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Lewis Libby and the Valerie Plame Investigation

Further research is indicating to me that Dick Cheney's chief of staff, Lewis Libby, is one of those special counsel Patrick Fitzgerald has in his cross-hairs. Whether he will get him, or whether there's anything to get, remains unknown. I also now believe that Matt Cooper's second source (Libby being the first) is Karl Rove. But...is it possible that Fitzgerald wants Cooper to tell what he and Rove talked about not to get Rove, but because that conversation may make a case against Libby and possibly others? Or, does he want Rove as well?

I've accumulated another few dozen documents off of Lexis and I don't have the space on a blog to go through all of them. So I will list some that I haven't seen discussed much either in MSM or on the blogs I've read. These are just more dots and I'm not done trying to connect them. Also, my goal is to figure out where Fitzgerald is headed from publicly available information. I'm not an investigative reporter. My focus is on the legal issues and possible criminality involved - not on national security issues.

1. First up is the transcript (25 pages, pdf) of a Democratic Policy Committee Hearing held on October 24, 2003, presided over by then Senate Minority Leader Tom Daschle, on the national security implications of the leak of Valerie Plame's identity. The chief witnesses were Jim Marcinkowski, Former CIA Case Officer; Larry Johnson,Former CIA Analyst; and Vince Cannistraro,Former Chief of Operations and Analysis, CIA Counterterrorism Center.

In his opening remarks, Cannistraro says:

CANNISTRARO: Thank you, Senators, for inviting me here today. I'll make my comments as brief as possible. I think it's very important to understand the context in which this leak occurred. We had a pattern of pressure directed at CIA analysts for a long period of time beginning almost immediately after September 11th in those disastrous events. The pressure was directed at providing supporting information data for the belief that Saddam Hussein was, one, linked to global terrorism and, two, was a clear danger not only to his neighbors but to the United States of America.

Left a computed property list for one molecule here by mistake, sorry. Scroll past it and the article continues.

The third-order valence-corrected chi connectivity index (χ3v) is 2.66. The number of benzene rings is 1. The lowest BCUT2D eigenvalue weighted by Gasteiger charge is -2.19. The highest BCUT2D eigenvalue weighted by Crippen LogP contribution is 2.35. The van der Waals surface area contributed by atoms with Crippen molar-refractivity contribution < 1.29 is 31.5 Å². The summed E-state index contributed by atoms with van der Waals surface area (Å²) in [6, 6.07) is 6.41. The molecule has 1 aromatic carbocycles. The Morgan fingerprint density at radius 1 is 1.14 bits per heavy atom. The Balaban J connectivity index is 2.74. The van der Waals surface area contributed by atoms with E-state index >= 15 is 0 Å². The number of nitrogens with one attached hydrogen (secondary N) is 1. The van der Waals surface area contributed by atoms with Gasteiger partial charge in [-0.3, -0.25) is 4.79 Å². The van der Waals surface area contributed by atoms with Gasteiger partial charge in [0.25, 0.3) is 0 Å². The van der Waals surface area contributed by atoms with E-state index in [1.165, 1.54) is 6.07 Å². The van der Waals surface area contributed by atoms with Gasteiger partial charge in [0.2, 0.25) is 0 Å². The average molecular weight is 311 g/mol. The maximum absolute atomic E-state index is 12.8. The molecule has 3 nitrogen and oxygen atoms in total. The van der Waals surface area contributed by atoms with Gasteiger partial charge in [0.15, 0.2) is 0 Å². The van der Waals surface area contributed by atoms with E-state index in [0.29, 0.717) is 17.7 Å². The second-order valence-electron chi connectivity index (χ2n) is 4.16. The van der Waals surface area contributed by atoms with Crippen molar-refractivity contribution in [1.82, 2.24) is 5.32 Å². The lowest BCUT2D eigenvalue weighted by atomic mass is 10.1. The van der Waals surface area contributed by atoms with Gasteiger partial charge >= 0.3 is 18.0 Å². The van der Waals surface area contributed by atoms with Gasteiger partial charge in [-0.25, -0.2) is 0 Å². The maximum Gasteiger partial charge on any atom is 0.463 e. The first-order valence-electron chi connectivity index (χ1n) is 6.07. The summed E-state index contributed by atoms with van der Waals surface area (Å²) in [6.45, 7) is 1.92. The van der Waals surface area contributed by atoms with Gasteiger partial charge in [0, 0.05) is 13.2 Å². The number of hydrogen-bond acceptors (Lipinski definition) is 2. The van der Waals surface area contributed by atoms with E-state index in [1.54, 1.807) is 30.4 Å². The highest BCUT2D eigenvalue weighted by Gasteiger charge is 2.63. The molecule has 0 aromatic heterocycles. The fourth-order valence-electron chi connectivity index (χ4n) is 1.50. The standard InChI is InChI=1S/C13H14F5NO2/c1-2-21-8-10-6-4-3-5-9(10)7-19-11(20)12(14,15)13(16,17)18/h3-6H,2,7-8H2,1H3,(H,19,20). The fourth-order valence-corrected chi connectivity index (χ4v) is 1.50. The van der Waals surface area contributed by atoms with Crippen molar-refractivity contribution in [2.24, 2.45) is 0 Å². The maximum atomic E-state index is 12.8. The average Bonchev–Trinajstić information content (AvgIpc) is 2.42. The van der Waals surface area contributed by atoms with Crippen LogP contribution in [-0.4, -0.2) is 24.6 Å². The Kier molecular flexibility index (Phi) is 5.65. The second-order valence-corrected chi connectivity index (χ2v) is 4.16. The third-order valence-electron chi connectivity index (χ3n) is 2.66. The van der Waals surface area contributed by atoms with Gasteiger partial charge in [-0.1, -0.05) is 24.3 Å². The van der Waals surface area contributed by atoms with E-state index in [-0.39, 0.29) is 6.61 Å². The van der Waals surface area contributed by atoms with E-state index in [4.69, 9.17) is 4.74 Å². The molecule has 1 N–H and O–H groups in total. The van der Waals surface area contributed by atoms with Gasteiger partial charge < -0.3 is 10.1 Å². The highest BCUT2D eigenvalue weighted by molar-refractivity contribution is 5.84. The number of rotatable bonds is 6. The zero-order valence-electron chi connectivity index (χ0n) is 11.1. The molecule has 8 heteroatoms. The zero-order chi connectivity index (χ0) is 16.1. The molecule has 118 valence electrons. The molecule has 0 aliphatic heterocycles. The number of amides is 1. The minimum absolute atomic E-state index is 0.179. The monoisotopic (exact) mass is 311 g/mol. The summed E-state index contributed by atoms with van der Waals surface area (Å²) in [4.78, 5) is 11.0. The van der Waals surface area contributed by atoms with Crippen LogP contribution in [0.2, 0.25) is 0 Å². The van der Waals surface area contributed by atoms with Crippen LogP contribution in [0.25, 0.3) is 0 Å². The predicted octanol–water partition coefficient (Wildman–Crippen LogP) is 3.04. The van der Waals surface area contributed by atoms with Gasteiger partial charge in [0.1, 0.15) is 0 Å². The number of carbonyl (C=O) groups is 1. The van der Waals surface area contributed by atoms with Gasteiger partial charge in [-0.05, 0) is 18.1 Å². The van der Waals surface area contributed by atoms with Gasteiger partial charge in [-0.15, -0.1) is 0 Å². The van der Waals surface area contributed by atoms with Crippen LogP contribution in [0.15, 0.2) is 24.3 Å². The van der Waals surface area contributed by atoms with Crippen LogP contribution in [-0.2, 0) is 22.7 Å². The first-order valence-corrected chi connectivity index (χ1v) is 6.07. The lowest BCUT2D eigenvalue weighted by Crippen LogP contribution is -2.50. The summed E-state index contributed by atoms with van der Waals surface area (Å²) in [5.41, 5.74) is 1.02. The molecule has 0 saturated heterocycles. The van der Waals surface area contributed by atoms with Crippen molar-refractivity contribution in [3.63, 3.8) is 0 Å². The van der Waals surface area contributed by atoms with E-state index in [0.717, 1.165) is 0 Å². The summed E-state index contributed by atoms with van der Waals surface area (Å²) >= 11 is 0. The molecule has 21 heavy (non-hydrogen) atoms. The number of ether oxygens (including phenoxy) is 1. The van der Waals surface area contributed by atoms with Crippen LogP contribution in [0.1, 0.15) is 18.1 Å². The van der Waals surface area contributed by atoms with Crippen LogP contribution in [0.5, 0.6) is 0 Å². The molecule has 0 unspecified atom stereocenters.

And in support of that argument assertions were made that he was about to renew a nuclear program and was attempting to acquire uranium ore in Africa for which he was going to be exploiting it for an enriched weapons program.

Toward December of 2001, intelligence report was received in Washington that alleged that Saddam Hussein had been attempting to acquire yellow cake uranium ore in Niger and two other African countries. The vice president of the United States and other senior officials in the administration seized on this information as a proof that Saddam was that clear and present danger and needed to be addressed immediately in order to eliminate that danger.

The vice president and his chief of staff went out to CIA headquarters on a number of occasions -- at least on two occasions -- specifically to address the questions of weapons of mass destruction and the attempt to acquire a nuclear capability. These meetings, I'm told secondhand, were contentious, but the vice president insisted that there must be some support for this reporting of the yellow cake acquisition attempt. CIA analysts, I'm told, didn't have any independent data to verify that, but as a result of the insistent pressure being applied to the analysts and particularly to the nonproliferation center, the CIA did send, as they've said publicly, Former Ambassador Joseph Wilson on a fact-finding mission to Niger.

Later, the Senators take turns asking Cannistraro questions:

Sen. Harkin: The last point I wanted to make was, again, Mr. Cannistraro, I want to be perfectly clear on this as much as I can. I read your testimony and I heard you say it again that the vice president and his chief of staff, Lewis Libby, visited the CIA headquarters to engage the CIA analysts directly on this issue of uranium acquisition in Africa.